Sunday, May 4, 2014

Guest Post: Sai Marie Johnson, "The Merging of Gothic and Erotica in Modern Fiction"

 The terms gothic and erotica make for an interesting topic piece especially amongst fans of paranormal romances. Alot of people wonder where the two genres meet, or if they aren't just an extension of paranormal romance. I think that in some ways they are extensions, but when I approach the word gothic and choosing it for a story's genre type there are a few things that I like to consider. First and foremost to me gothic explains not just a lifestyle type, but an architecture and tribal type. Originally the Visigoths were the ancestors of early Germanic tribes. These barbarians were considered ruthless, brutal, and carnal which made it easy for people who related to darker subjects to start affiliating themselves with the term gothic. In literature Gothicism applies to stories like The Raven by Edgar Allan Poe, or Mary Shelley's Frankenstein. I use these as examples because they are well known classics, and most fans of gothic art or literature have come in contact with those two staple pieces.

Erotica, on the other hand, is a newer genre type and I personally think that its one of the widest ranges of genres because what is considered erotic can be so broad-based. Since the arrival of Fifty Shades of Grey the influx of BDSM eroticas has been an avalanche on the market, and they are one of the hottest selling books around as a result. What Fifty Shades did for Erotica is what I consider equaled to what rock n' roll did for music. It opened the doors of acceptance, and now that it has been made into a movie franchise I can see the potential for many more erotica authors to start emerging from the recesses of the erotica underworld.

Now we have to discuss where the merger between gothic and erotica come together. In my opinion most gothic erotica stemmed from Lovecraftian tales about Cthulu and tentacled beings raping human women so they could produce odd offspring such as Wilbur Whateley from The Dunwich Horror. Vampiric movies, and the desire for people to sate their lusts with creatures of the night seems to be the bottom line appeal for most lovers of gothic erotica. I also think that most gothic erotica is somewhat darker, but still has a romantic tinge. Oftentimes there are dark tales of betrayal, and love triangles set against a gothic landscape, or with preternatural creatures.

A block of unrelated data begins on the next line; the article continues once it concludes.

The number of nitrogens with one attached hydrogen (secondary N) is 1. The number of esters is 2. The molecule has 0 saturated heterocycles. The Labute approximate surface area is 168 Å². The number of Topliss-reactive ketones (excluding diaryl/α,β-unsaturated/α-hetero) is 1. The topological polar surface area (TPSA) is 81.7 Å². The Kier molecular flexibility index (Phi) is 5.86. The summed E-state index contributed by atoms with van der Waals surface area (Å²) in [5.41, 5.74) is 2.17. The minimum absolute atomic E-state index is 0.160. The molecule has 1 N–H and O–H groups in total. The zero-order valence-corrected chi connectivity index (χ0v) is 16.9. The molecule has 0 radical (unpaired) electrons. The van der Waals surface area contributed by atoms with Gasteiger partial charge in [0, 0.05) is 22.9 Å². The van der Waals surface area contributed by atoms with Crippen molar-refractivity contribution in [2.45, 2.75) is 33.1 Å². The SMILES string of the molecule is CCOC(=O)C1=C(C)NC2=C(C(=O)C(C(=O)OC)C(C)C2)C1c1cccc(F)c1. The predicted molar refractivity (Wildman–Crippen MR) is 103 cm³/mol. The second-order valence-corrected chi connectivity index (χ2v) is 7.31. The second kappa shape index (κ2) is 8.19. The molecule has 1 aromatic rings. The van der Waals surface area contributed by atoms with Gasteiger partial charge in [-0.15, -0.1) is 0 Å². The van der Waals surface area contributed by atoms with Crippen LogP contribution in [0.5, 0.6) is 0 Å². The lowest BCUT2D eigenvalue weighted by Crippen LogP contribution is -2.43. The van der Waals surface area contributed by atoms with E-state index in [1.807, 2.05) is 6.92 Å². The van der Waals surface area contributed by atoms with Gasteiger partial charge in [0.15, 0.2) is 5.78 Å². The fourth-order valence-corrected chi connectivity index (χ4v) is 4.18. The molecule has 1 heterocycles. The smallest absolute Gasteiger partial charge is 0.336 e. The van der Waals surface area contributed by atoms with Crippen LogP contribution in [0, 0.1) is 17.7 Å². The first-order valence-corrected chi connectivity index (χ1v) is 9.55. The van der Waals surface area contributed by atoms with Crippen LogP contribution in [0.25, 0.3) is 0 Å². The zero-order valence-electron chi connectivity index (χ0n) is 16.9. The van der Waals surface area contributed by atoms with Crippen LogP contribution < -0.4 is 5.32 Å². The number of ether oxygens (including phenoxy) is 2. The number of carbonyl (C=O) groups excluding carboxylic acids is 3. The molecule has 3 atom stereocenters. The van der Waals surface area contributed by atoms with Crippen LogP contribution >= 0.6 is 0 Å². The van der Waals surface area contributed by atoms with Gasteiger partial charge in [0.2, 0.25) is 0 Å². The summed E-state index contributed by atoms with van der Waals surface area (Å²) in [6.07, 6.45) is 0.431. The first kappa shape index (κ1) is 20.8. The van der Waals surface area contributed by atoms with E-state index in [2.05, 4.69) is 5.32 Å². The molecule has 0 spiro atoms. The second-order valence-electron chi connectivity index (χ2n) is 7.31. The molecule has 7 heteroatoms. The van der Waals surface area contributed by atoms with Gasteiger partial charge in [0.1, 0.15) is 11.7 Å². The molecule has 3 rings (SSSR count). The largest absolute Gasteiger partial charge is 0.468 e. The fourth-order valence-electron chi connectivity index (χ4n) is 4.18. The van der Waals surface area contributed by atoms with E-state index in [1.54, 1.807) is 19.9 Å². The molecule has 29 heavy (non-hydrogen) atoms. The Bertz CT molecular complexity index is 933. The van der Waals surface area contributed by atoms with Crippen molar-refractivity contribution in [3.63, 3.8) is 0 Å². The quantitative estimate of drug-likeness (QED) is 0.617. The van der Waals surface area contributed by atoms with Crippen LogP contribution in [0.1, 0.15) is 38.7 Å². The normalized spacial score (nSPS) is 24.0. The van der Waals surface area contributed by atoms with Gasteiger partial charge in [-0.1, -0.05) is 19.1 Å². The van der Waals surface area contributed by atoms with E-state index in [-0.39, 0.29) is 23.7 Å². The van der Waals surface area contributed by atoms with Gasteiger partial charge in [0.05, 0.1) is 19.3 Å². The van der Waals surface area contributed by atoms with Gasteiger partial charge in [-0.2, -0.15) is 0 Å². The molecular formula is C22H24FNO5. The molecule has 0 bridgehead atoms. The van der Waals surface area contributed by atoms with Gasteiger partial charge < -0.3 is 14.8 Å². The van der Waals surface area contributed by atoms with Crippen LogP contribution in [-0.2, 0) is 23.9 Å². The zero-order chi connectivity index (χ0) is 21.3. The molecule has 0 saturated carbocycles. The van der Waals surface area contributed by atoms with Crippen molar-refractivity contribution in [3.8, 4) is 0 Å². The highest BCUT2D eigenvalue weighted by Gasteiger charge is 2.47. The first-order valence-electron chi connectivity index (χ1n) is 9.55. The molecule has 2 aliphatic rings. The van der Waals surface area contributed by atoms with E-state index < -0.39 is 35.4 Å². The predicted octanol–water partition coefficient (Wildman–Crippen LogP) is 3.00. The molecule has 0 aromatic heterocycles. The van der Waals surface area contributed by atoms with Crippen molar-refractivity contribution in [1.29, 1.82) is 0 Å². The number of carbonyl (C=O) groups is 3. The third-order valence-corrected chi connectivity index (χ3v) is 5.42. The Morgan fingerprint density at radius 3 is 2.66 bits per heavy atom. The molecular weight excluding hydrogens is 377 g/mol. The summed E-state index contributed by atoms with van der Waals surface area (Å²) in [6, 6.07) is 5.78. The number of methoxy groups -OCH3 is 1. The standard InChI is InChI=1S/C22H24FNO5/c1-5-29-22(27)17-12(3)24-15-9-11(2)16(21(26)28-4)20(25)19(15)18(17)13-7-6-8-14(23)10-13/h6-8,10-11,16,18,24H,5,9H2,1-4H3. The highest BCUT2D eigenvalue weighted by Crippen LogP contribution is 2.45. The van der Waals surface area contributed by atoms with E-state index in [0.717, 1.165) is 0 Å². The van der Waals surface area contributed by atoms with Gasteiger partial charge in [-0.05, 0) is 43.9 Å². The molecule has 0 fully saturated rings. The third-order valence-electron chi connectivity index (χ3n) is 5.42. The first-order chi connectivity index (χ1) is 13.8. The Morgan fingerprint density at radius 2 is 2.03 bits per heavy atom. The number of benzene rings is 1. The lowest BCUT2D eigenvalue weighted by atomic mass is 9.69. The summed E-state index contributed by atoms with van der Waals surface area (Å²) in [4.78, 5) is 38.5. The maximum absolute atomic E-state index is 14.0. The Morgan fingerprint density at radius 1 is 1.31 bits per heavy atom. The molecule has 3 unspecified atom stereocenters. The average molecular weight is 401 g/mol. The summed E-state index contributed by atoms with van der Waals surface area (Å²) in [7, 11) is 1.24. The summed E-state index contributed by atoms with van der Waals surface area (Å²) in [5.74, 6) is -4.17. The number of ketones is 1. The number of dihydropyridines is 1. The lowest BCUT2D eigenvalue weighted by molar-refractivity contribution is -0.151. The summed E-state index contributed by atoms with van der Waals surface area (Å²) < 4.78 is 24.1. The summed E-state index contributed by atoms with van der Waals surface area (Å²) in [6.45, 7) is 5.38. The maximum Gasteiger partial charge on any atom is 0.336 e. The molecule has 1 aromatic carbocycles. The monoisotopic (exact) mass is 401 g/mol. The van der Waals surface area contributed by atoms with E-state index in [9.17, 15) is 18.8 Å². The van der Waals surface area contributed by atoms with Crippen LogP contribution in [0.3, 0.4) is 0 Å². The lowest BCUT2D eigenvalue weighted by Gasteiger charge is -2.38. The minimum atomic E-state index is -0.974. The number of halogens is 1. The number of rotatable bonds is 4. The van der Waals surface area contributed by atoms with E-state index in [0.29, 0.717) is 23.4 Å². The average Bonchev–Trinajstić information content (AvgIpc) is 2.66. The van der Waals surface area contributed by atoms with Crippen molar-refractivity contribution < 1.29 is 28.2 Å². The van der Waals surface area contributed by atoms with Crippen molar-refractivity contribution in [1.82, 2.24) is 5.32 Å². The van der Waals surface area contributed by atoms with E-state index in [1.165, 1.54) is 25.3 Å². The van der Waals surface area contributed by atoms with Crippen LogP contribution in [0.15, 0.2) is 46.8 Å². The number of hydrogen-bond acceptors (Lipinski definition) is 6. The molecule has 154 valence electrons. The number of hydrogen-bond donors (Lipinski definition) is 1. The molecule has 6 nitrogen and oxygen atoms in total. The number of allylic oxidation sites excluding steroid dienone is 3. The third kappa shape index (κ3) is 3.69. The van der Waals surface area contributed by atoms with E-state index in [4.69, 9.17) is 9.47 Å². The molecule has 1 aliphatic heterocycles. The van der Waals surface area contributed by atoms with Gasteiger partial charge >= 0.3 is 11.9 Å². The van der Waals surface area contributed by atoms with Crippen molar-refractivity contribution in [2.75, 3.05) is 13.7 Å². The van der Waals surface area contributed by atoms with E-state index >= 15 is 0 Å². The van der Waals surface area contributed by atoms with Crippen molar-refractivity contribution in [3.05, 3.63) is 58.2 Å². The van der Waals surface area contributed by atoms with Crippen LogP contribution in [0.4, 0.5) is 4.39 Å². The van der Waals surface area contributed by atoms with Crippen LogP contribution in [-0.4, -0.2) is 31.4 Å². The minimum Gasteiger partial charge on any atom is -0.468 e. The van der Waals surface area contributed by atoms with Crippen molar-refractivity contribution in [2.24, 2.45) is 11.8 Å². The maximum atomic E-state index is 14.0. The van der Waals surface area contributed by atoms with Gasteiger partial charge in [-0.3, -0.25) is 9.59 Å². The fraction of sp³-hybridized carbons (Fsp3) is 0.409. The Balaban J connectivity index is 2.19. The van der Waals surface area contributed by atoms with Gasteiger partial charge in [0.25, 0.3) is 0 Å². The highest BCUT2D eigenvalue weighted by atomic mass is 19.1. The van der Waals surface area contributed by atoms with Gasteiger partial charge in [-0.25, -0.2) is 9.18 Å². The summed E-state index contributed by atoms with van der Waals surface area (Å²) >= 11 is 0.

Excerpt from Sai Marie Johnson's Simply Crimson

The state of modern gothic erotica is actually quite extensive. In the past few years I've noticed a lot more authors coming out with questionable, and controversial subject matter including shape shifters and very descriptive sex scenes between humans and supernatural creatures. The scene from Dracula with Lucy in the garden comes to mind in particular when discussing this. True Blood also showed a good deal of inter-species sexual activities as well, and ultimately what brought out more erotic gothic stories was people's desire to see this genre more often.

Everyone knows that there are two main ingredients needed to sell a good story: sex and violence. If we combine those two things into one provocative, and darkly illustrious story we're left with something that either shocks us, engulfs us, or makes I question everything we thought we knew about art. Because there is art in the gory aspects of horror, but when combining the romantic ideologies that people have in their darkest fantasies we end up with something typically very exotic.

Even though Gothic erotica may never become as mainstream as Fifty Shades made BDSM erotica I feel that it has definitely made strides in and from the open-minded state of the literary world. With paranormal romance being one of the most popular genres as ever I'm certain a niche for darker writers will always exist, and those who are drawn in like moths to the proverbial flame, will find their way to those books. Will gothic erotica ever be something we see brought into the public eye like Nymphomaniac Vol 1 and 2, or Fifty Shades of Grey? I cannot tell you for sure, but I think if ever there were a chance for it to make its debut front stage the time would be now.

Afterall there are not many authors who are willing to put their reputations on the line by writing material that would disgust some people, and that is why we have very few Clive Barkers, Wes Cravens, Anne Rices, or Laurell K. Hamiltons. In fact I think the fact that so many people have overlooked this genre up to this point may be very beneficial to those of us who specialize in it. There are chances to debut it to the world on the heels of the acceptance of BDSM erotica, and I really feel that if ever the neon lit sign needed to be noticed it is right now. The gothic erotica market is really starting to grow its own little nice, and good quality horror stories with a sizzling touch is just what contemporary readers need.

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